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Jon Batiste's 'We Are' Wins GRAMMY For Album Of The Year | 2022 GRAMMYs
Jon Batiste

Photo: Matt Winkelmeyer/Getty Images

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Jon Batiste's 'We Are' Wins GRAMMY For Album Of The Year | 2022 GRAMMYs

Jon Batiste's 'WE ARE' wins the GRAMMY for Album Of The Year at the 2022 GRAMMYs

GRAMMYs/Apr 4, 2022 - 03:35 am

Jon Batiste's WE ARE wins Album Of The Year at the 2022 GRAMMYs. The coveted award marks the singer's fifth win of the 2022 GRAMMYs.

Walking up to the stage practically in disbelief, Batiste delivered perhaps one of the most moving speeches of the night upon accepting his award. "I believe this to my core — there is no best musician, best artist, best dancer, best actor," he said. "The creative arts are subjective and they reach people at a point in their lives when they need it most. It’s like a song, or an album, is made and it almost has a radar to find the person when they need it the most."

Batiste thanked everyone who was involved in the making of WE ARE, including his grandfather and his nephews. Beating out Tony Bennett & Lady Gaga's Love For Sale, Justin Bieber's Justice, Doja Cat's Planet Her, Billie Eilish's Happier Than Ever, H.E.R.'s Back Of My Mind, Lil Nas X's Montero, Olivia Rodrigo's SOUR, Taylor Swift's evermore, and Kanye West's Donda for the award, Batiste acknowledged that he’s had "out of body experiences" with all of them.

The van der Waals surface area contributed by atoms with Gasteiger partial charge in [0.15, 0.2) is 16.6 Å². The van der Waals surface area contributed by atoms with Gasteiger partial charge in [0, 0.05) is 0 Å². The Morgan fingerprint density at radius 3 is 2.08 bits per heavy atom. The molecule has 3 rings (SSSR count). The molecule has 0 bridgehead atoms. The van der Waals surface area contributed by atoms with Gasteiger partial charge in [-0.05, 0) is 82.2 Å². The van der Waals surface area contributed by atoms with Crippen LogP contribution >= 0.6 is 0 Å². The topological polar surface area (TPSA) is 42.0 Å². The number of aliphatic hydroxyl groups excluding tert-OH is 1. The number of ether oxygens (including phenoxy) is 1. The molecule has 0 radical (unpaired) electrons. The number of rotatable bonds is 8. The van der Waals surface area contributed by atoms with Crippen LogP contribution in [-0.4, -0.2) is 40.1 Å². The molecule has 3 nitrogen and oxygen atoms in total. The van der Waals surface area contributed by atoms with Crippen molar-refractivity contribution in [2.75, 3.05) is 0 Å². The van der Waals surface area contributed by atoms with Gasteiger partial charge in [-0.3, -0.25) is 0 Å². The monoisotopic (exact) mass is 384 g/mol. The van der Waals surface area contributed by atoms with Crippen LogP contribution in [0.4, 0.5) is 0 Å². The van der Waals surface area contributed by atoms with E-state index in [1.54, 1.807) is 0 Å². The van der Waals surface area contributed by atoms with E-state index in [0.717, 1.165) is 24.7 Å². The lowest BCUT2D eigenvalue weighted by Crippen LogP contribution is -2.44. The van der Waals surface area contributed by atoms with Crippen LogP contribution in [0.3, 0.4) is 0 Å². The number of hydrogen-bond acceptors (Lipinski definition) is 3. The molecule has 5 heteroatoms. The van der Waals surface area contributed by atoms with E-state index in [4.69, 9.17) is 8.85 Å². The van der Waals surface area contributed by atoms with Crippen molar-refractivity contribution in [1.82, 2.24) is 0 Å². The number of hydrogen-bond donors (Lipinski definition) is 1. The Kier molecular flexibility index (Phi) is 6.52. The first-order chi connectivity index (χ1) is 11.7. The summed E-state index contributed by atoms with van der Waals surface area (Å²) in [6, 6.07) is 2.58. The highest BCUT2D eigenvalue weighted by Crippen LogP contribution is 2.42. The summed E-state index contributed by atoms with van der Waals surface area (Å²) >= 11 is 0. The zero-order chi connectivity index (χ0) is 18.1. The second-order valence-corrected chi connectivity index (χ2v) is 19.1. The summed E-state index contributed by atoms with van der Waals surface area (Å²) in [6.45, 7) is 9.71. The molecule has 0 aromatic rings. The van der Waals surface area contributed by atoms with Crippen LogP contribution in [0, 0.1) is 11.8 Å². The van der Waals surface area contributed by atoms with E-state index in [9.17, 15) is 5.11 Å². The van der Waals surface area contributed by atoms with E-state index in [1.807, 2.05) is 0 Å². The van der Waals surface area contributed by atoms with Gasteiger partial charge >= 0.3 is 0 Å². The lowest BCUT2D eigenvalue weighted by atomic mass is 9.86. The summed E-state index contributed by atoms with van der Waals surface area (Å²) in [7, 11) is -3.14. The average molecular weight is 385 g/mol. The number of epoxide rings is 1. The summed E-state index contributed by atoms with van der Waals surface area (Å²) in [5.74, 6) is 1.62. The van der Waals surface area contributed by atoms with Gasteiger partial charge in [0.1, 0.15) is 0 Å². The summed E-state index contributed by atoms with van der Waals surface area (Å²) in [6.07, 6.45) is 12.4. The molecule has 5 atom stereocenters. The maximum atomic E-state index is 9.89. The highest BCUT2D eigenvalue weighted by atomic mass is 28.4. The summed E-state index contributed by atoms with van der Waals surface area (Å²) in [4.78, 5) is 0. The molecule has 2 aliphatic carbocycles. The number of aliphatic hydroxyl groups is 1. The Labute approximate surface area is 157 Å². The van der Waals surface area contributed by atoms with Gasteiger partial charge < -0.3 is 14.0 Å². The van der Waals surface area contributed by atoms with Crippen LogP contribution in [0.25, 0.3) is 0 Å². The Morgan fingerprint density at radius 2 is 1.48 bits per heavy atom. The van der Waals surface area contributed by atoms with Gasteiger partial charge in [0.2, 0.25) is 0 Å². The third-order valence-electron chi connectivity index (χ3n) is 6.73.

"This is for real artists, real musicians. Let's just keep going," he added, before adding one more inspiring message to close things out. "Be you, that's it."

Before winning Album Of The Year, Batiste took home gramophones for Best Music Video ("Freedom"), Best American Roots Performance and Best American Roots Song (both for WE ARE track "Cry"), and Best Score Soundtrack For Visual Media (Soul). He was the most-nominated artist of the night with 11.

Check out the complete list of winners and nominees at the 2022 GRAMMYs.

How The Sounds Of The '70s Took Over The 2022 GRAMMYs: The Return Of ABBA, The Throwback Vibes Of Silk Sonic & More

GRAMMY Jazz Band Plays Duke Ellington, Count Basie & More | 2018 GRAMMY Week

Baritone saxophonist Veronica Leahy

Photo: Astrid Stawiarz/Getty Images

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GRAMMY Jazz Band Plays Duke Ellington, Count Basie & More | 2018 GRAMMY Week

The GRAMMY In The Schools Live! program showcased the formidable chops of this year's GRAMMY Camp — Jazz Session band and celebrated music education in the Big Apple